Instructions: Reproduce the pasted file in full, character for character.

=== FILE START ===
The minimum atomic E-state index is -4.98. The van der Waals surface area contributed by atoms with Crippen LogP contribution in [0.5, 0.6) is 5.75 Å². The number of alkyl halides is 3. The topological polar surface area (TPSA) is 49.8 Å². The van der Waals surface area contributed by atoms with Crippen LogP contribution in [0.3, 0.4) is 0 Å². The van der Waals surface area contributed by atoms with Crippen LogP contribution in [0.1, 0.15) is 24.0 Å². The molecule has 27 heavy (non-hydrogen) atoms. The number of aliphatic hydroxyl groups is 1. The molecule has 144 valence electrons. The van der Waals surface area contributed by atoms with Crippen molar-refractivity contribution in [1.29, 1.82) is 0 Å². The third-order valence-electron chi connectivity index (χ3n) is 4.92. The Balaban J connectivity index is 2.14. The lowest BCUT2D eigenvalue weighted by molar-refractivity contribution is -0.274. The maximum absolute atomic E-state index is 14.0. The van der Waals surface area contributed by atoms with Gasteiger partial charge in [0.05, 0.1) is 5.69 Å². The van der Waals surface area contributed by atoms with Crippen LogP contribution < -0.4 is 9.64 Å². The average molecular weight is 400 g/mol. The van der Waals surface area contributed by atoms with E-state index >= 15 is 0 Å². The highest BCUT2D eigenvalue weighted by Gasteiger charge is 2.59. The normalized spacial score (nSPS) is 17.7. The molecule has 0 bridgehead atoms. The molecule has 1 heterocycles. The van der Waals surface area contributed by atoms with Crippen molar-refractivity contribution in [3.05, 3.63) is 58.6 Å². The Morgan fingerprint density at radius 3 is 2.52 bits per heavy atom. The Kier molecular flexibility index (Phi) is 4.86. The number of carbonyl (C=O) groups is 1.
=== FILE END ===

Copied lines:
The minimum atomic E-state index is -4.98. The van der Waals surface area contributed by atoms with Crippen LogP contribution in [0.5, 0.6) is 5.75 Å². The number of alkyl halides is 3. The topological polar surface area (TPSA) is 49.8 Å². The van der Waals surface area contributed by atoms with Crippen LogP contribution in [0.3, 0.4) is 0 Å². The van der Waals surface area contributed by atoms with Crippen LogP contribution in [0.1, 0.15) is 24.0 Å². The molecule has 27 heavy (non-hydrogen) atoms. The number of aliphatic hydroxyl groups is 1. The molecule has 144 valence electrons. The van der Waals surface area contributed by atoms with Crippen molar-refractivity contribution in [1.29, 1.82) is 0 Å². The third-order valence-electron chi connectivity index (χ3n) is 4.92. The Balaban J connectivity index is 2.14. The lowest BCUT2D eigenvalue weighted by molar-refractivity contribution is -0.274. The maximum absolute atomic E-state index is 14.0. The van der Waals surface area contributed by atoms with Gasteiger partial charge in [0.05, 0.1) is 5.69 Å². The van der Waals surface area contributed by atoms with Crippen LogP contribution < -0.4 is 9.64 Å². The average molecular weight is 400 g/mol. The van der Waals surface area contributed by atoms with E-state index >= 15 is 0 Å². The highest BCUT2D eigenvalue weighted by Gasteiger charge is 2.59. The normalized spacial score (nSPS) is 17.7. The molecule has 0 bridgehead atoms. The molecule has 1 heterocycles. The van der Waals surface area contributed by atoms with Crippen molar-refractivity contribution in [3.05, 3.63) is 58.6 Å². The Morgan fingerprint density at radius 3 is 2.52 bits per heavy atom. The Kier molecular flexibility index (Phi) is 4.86. The number of carbonyl (C=O) groups is 1.